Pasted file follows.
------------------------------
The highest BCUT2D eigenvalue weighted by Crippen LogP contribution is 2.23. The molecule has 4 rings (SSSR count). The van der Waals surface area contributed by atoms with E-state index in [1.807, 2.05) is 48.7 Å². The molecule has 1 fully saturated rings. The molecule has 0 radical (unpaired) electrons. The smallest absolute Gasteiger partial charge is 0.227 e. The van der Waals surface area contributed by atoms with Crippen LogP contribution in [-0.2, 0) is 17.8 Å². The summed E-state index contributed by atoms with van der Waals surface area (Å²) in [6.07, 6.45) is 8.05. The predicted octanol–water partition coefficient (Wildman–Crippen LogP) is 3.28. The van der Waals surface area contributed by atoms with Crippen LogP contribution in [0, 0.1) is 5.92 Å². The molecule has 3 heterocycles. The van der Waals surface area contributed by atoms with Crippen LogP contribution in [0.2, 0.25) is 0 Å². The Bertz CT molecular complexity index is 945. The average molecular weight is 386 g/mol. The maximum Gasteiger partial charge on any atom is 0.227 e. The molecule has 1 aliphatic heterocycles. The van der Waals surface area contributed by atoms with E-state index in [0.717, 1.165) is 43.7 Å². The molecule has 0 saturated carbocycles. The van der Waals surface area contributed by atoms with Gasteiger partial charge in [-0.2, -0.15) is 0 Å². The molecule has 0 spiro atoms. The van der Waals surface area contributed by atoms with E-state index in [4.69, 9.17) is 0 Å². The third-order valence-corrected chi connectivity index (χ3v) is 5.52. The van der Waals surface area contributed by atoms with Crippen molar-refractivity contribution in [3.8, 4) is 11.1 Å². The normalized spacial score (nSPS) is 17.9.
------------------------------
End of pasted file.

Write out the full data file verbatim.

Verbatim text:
The highest BCUT2D eigenvalue weighted by Crippen LogP contribution is 2.23. The molecule has 4 rings (SSSR count). The van der Waals surface area contributed by atoms with E-state index in [1.807, 2.05) is 48.7 Å². The molecule has 1 fully saturated rings. The molecule has 0 radical (unpaired) electrons. The smallest absolute Gasteiger partial charge is 0.227 e. The van der Waals surface area contributed by atoms with Crippen LogP contribution in [-0.2, 0) is 17.8 Å². The summed E-state index contributed by atoms with van der Waals surface area (Å²) in [6.07, 6.45) is 8.05. The predicted octanol–water partition coefficient (Wildman–Crippen LogP) is 3.28. The van der Waals surface area contributed by atoms with Crippen LogP contribution in [0, 0.1) is 5.92 Å². The molecule has 3 heterocycles. The van der Waals surface area contributed by atoms with Crippen LogP contribution in [0.2, 0.25) is 0 Å². The Bertz CT molecular complexity index is 945. The average molecular weight is 386 g/mol. The maximum Gasteiger partial charge on any atom is 0.227 e. The molecule has 1 aliphatic heterocycles. The van der Waals surface area contributed by atoms with E-state index in [0.717, 1.165) is 43.7 Å². The molecule has 0 saturated carbocycles. The van der Waals surface area contributed by atoms with Gasteiger partial charge in [-0.2, -0.15) is 0 Å². The molecule has 0 spiro atoms. The van der Waals surface area contributed by atoms with E-state index in [4.69, 9.17) is 0 Å². The third-order valence-corrected chi connectivity index (χ3v) is 5.52. The van der Waals surface area contributed by atoms with Crippen molar-refractivity contribution in [3.8, 4) is 11.1 Å². The normalized spacial score (nSPS) is 17.9.